Lake Orion stops U of D Jesuit in defensive football battle

Lake Orion stops U of D Jesuit in defensive football battle

By Joe St. Henry

Review Sports Contributor

Lake Orion’s prayers were answered last week when U of D Jesuit of the Catholic High School League agreed to play the Dragons after both schools’ scheduled football games were cancelled because their opponents reported positive COVID-19 cases.

It was the first game ever between the two teams and the Dragons overcame three turnovers with an impressive defensive performance to top the Cubs on the road, 7-6.

The tight contest was not decided until late in the fourth quarter when Lake Orion recovered its own partially blocked punt downfield after the ball hit an unsuspecting U of D player. The Dragons gained two first downs to run out the clock for the win.

“Once the ball crosses the line of scrimmage, it changes possession,” said head coach John Blackstock. “The kid was facing the other way and never saw it coming. That was unlucky for them, but great for us. I give our guys credit for recognizing what was happening and jumping in to get it.”

The victory improves Lake Orion’s record to 2-0 (1-0 OAA Red).

“I’m really proud of how our kids handled the week,” Blackstock said. “They showed up at practice on Thursday, after preparing all week for Southfield, and we had to tell them the game was cancelled. But we were still going to practice, because I was confident we’d find a game.

“I’m not sure either team knew what it was getting into. It was a battle.”

Neither team scored in the first half, with both defenses coming up with big stops. The Dragons did not help themselves, either, with two lost fumbles in Cub territory.

“Those turnovers were frustrating and really hurt because we were moving the ball,” Blackstock said. “They kept U of D in the game.”

In the third quarter, Lake Orion senior T.K Fikes intercepted the Cub quarterback in U of D territory, but the Dragons could not take advantage of the turnover. After forcing a Cub punt on the ensuing series, however, the Dragons mounted an 11-play, 99-yard drive to put the night’s first points on the board.

The touchdown drive was highlighted by junior Kyler Carson’s 25-yard pass from his own end zone to junior C.J Witt and junior Brendan Hastings’ one-yard touchdown plunge a couple minutes later.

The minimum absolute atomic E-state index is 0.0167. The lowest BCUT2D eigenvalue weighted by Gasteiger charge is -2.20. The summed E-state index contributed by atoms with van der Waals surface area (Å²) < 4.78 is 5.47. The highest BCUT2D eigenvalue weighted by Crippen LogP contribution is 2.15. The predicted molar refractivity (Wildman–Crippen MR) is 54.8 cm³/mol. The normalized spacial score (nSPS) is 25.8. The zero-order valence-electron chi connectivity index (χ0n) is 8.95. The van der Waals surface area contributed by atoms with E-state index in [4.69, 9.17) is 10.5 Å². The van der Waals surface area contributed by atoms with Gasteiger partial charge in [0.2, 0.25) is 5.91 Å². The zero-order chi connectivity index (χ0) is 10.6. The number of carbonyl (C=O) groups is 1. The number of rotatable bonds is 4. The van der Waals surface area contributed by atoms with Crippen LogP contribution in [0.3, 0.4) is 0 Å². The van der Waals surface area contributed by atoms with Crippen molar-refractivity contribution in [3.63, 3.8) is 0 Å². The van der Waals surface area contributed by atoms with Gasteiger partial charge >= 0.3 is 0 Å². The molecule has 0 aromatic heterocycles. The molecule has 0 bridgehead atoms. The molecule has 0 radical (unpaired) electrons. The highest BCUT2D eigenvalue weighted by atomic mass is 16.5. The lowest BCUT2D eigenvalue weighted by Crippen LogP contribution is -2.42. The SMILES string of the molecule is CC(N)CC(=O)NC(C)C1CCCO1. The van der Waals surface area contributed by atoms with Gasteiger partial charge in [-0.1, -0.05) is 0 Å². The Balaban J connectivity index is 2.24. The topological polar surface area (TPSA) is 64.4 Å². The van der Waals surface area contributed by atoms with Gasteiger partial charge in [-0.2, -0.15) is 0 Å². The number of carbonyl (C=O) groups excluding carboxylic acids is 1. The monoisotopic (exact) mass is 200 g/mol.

“I’ve been around a while and have seen some outstanding, long drives,” Blackstock said. “But this was one of the best, especially given how the game was going. It shows the character of this team.”

Lake Orion’s defense then came up with a fourth down stop to keep U of D off the scoreboard with five minutes to play, but the Cubs got new life when the Dragons fumbled and lost possession on the next play. The mistake was huge, with U of D scoring what appeared to be the game-tying touchdown on a 21-yard pass with just under four minutes left, but the Cubs missed the point-after kick.

With the clock running down, U of D got the stop it needed on Lake Orion’s next offensive series, but the Dragons’ recovery of the loose ball after the deflected punt effectively ended the Cubs’ chances of a comeback.

Lake Orion’s defense held U of D to 193 yards of total offense. Blackstock said the unit had an outstanding game and he was particularly impressed with how they handled the adversity of the turnovers.

“Rather than get upset, they just looked at them as more opportunities to play,” the head coach said.

The Dragon offense, meanwhile, amassed 271 yards, including 174 on the ground. Carson led the way with 52 yards on nine carries. Lake Orion’s three quarterback attack finished 7-12 for 97 yards.

Blackstock was quick to point out the continued strong play of the Lake Orion offensive line and tight ends.

“They did a nice job of knocking the other team off the ball,” he said. “They played a real physical game.”

This week, the Dragons host rival Clarkston. The Wolves (3-0) beat West Bloomfield in overtime last week. Blackstock said beating Clarkston two years in a row will be quite the challenge.

“They just don’t make mistakes and beat themselves,” he said. “They manage the game really well and are fundamentally sound on both sides of the ball.

“For us to win, we have to play like them. We must protect the ball, play sound defense and be really physical offensively. Against that defense, we can’t be predictable.”

 

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